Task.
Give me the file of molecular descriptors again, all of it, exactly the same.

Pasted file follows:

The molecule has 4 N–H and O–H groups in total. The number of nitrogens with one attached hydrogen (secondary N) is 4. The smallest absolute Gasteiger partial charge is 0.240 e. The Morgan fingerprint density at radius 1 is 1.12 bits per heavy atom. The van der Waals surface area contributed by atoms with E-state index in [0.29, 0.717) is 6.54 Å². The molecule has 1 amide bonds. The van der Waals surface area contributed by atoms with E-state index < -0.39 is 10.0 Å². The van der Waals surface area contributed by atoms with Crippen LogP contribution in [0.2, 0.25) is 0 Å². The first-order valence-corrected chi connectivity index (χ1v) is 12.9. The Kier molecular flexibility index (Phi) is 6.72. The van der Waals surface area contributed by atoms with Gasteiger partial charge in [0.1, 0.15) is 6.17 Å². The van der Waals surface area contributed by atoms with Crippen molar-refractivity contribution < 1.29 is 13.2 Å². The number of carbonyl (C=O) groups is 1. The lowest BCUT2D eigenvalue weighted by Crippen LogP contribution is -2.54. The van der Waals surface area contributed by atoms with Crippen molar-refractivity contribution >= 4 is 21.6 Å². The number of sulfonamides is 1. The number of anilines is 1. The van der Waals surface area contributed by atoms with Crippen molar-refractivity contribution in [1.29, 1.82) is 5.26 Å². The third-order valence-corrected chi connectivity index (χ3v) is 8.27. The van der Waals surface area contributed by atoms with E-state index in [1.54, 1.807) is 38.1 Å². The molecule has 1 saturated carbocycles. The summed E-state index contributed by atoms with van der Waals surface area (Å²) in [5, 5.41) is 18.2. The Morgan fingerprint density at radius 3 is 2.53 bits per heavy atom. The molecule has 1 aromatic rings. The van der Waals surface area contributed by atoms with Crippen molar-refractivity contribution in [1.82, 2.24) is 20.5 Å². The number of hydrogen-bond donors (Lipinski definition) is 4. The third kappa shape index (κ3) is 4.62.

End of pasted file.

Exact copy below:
The molecule has 4 N–H and O–H groups in total. The number of nitrogens with one attached hydrogen (secondary N) is 4. The smallest absolute Gasteiger partial charge is 0.240 e. The Morgan fingerprint density at radius 1 is 1.12 bits per heavy atom. The van der Waals surface area contributed by atoms with E-state index in [0.29, 0.717) is 6.54 Å². The molecule has 1 amide bonds. The van der Waals surface area contributed by atoms with E-state index < -0.39 is 10.0 Å². The van der Waals surface area contributed by atoms with Crippen LogP contribution in [0.2, 0.25) is 0 Å². The first-order valence-corrected chi connectivity index (χ1v) is 12.9. The Kier molecular flexibility index (Phi) is 6.72. The van der Waals surface area contributed by atoms with Gasteiger partial charge in [0.1, 0.15) is 6.17 Å². The van der Waals surface area contributed by atoms with Crippen molar-refractivity contribution < 1.29 is 13.2 Å². The number of carbonyl (C=O) groups is 1. The lowest BCUT2D eigenvalue weighted by Crippen LogP contribution is -2.54. The van der Waals surface area contributed by atoms with Crippen molar-refractivity contribution >= 4 is 21.6 Å². The number of sulfonamides is 1. The number of anilines is 1. The van der Waals surface area contributed by atoms with Crippen molar-refractivity contribution in [1.29, 1.82) is 5.26 Å². The third-order valence-corrected chi connectivity index (χ3v) is 8.27. The van der Waals surface area contributed by atoms with E-state index in [1.54, 1.807) is 38.1 Å². The molecule has 1 saturated carbocycles. The summed E-state index contributed by atoms with van der Waals surface area (Å²) in [5, 5.41) is 18.2. The Morgan fingerprint density at radius 3 is 2.53 bits per heavy atom. The molecule has 1 aromatic rings. The van der Waals surface area contributed by atoms with Crippen molar-refractivity contribution in [1.82, 2.24) is 20.5 Å². The number of hydrogen-bond donors (Lipinski definition) is 4. The third kappa shape index (κ3) is 4.62.